Luxon defended National’s goal that all treaty settlements should be completed by 2030.

Having a deadline made a government focus on getting that job done, he said.

“Treaty settlements are full and final, I mean the individual settlements are full and final, not to be opened up and discussed again.”

He acknowledged that everyone had a lot of work to do in terms of digesting the latest Waitangi Tribunal report on the Ngāpuhi claim.

On rangatiratanga, Luxon said there was one sovereign state here in New Zealand and it was the government.

Equity and equal opportunity
Equity and equal opportunity were two concepts that politicians needed to spend more time talking about, Hipkins said.

“Equal opportunity doesn’t guarantee an equal outcome, but equal opportunity also in itself isn’t necessarily equity because if you’re starting from a very different place then the opportunity in front of you might be the same, but your ability to take up that opportunity might be vastly different.”

For example, a child who starts school and already has a good base of education will be ahead of a child starting school with no education base, Hipkins said.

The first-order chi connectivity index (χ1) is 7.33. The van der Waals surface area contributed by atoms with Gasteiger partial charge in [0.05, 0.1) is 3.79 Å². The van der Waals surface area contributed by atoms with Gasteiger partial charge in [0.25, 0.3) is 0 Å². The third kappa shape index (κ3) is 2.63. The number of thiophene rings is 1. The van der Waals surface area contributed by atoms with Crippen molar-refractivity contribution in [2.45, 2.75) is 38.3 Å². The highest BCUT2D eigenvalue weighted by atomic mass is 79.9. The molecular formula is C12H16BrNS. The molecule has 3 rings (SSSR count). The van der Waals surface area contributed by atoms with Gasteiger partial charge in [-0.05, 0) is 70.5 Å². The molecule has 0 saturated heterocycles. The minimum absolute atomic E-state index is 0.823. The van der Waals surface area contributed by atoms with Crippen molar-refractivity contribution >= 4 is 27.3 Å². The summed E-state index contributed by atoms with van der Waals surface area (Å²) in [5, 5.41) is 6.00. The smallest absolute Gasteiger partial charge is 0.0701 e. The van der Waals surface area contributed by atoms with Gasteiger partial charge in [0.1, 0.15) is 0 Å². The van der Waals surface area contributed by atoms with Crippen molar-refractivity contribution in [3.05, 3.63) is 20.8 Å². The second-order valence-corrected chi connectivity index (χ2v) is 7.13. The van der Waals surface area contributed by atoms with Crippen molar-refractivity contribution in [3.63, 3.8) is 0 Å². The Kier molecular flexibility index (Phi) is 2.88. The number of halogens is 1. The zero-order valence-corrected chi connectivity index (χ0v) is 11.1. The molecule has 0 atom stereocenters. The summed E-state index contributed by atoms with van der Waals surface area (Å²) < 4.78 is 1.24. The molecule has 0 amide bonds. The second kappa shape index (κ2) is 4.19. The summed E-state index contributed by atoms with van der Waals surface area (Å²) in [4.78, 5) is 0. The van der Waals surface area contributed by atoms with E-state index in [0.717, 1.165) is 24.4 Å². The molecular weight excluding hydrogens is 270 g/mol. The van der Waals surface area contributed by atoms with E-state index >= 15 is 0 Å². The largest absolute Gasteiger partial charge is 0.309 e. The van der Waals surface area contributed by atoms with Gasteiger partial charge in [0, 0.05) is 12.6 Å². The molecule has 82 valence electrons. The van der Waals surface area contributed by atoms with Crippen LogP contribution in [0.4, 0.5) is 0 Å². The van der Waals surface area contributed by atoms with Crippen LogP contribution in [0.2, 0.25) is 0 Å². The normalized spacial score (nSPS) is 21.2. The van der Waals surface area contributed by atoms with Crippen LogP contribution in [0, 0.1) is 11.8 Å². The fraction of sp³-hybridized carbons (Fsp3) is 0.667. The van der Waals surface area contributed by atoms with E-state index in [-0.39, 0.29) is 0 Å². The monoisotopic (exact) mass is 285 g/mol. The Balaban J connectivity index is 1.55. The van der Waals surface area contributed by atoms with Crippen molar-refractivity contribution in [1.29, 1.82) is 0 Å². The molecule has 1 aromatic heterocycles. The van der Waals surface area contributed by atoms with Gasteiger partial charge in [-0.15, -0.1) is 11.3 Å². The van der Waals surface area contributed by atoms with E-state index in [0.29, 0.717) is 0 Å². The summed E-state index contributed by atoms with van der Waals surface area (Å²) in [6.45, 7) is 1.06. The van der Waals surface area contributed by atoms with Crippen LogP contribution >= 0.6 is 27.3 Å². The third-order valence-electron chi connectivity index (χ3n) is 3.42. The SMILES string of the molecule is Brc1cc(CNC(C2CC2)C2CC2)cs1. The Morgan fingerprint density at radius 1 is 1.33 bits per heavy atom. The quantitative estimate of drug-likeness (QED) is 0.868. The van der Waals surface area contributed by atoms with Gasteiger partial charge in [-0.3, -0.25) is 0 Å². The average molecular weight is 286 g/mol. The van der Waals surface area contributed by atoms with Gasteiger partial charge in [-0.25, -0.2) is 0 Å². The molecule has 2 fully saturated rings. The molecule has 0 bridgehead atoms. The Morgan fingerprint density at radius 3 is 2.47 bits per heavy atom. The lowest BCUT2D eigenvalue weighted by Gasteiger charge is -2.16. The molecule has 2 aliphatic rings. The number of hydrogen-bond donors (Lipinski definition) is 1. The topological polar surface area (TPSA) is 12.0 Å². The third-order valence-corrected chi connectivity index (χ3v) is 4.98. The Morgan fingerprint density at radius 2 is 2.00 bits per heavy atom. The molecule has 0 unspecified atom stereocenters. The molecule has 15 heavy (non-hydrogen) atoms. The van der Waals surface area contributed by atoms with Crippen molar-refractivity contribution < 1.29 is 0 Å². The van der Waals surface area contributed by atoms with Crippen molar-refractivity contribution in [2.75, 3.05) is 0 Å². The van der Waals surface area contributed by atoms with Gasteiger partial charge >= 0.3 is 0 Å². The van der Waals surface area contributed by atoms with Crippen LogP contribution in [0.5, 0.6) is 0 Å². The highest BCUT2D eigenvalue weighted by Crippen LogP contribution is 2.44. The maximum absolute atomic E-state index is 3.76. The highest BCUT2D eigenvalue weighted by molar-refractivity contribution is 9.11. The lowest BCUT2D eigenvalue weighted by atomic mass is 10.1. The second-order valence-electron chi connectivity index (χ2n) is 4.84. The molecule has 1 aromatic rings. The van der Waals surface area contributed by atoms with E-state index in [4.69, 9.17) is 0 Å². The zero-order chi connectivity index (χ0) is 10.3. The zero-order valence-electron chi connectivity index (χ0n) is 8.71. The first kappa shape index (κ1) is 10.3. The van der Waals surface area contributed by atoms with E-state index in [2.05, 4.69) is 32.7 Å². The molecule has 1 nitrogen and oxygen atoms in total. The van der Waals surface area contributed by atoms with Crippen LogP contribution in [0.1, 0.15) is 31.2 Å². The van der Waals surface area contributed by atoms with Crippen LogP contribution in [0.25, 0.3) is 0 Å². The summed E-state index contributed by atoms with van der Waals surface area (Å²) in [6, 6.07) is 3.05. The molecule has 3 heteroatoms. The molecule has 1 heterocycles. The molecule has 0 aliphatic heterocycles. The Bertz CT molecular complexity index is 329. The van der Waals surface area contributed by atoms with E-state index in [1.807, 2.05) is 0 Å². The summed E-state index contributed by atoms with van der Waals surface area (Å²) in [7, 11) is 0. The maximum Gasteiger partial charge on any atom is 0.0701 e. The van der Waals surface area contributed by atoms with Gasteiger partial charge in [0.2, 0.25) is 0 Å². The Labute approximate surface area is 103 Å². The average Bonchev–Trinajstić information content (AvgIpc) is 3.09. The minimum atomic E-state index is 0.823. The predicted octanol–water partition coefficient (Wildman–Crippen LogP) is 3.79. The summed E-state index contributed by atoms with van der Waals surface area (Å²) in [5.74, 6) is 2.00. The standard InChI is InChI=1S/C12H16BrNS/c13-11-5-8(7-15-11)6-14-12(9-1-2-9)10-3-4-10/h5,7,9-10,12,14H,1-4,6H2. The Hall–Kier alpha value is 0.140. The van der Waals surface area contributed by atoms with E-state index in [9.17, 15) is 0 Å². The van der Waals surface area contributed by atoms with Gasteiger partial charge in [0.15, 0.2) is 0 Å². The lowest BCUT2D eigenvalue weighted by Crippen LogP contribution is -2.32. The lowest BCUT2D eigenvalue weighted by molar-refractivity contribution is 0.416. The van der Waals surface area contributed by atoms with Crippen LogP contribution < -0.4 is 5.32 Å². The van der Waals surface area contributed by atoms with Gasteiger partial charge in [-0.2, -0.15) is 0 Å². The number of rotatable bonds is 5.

So treating them exactly the same in the classroom is not equity, although it might be equal opportunity, he said.

To try and address this in the education sector the government had just changed the way schools were funded to allow targeted additional funding to schools with equity challenges, and the same would be done for early childhood centres, he said.

National rejects co-governance of public services
Luxon said National was very supportive of co-management arrangements and it had led to better outcomes.

“But when it comes to the provision of national public services, from a government that’s accountable to all New Zealanders, and those services are designed to deliver to people in need, we think the better way is to have a single system of delivery.”

But there could be innovation within that system to ensure services were being delivered to those communities that needed it, he said.

Luxon said he was focused on outcomes which were targeted on the basis of need which could be delivered through many organisations which would do a much better job than central government would.

This article is republished under a community partnership agreement with RNZ.